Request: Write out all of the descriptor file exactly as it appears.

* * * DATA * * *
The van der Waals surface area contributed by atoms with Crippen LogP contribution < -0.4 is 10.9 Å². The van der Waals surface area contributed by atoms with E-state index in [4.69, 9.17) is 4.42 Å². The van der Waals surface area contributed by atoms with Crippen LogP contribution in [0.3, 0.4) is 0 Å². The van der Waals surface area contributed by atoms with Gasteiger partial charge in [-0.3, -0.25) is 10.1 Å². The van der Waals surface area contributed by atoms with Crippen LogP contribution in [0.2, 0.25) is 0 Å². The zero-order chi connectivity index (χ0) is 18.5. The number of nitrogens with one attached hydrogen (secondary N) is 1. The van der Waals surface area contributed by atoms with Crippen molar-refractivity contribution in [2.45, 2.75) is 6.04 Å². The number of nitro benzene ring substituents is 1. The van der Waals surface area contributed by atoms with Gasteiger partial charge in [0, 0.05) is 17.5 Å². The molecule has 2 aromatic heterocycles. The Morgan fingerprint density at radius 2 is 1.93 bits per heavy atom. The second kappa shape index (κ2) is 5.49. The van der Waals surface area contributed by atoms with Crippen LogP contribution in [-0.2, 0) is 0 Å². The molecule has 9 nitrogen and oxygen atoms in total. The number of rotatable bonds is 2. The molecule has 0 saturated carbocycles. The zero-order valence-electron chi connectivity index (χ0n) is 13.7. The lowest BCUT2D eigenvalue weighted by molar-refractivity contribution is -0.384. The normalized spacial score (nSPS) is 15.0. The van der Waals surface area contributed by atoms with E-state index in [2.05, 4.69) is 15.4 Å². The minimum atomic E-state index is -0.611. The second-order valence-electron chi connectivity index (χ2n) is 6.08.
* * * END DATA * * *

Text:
The van der Waals surface area contributed by atoms with Crippen LogP contribution < -0.4 is 10.9 Å². The van der Waals surface area contributed by atoms with E-state index in [4.69, 9.17) is 4.42 Å². The van der Waals surface area contributed by atoms with Crippen LogP contribution in [0.3, 0.4) is 0 Å². The van der Waals surface area contributed by atoms with Gasteiger partial charge in [-0.3, -0.25) is 10.1 Å². The van der Waals surface area contributed by atoms with Crippen LogP contribution in [0.2, 0.25) is 0 Å². The zero-order chi connectivity index (χ0) is 18.5. The number of nitrogens with one attached hydrogen (secondary N) is 1. The van der Waals surface area contributed by atoms with Crippen molar-refractivity contribution in [2.45, 2.75) is 6.04 Å². The number of nitro benzene ring substituents is 1. The van der Waals surface area contributed by atoms with Gasteiger partial charge in [0, 0.05) is 17.5 Å². The molecule has 2 aromatic heterocycles. The Morgan fingerprint density at radius 2 is 1.93 bits per heavy atom. The second kappa shape index (κ2) is 5.49. The van der Waals surface area contributed by atoms with Crippen LogP contribution in [-0.2, 0) is 0 Å². The molecule has 9 nitrogen and oxygen atoms in total. The number of rotatable bonds is 2. The molecule has 0 saturated carbocycles. The zero-order valence-electron chi connectivity index (χ0n) is 13.7. The lowest BCUT2D eigenvalue weighted by molar-refractivity contribution is -0.384. The normalized spacial score (nSPS) is 15.0. The van der Waals surface area contributed by atoms with E-state index in [2.05, 4.69) is 15.4 Å². The minimum atomic E-state index is -0.611. The second-order valence-electron chi connectivity index (χ2n) is 6.08.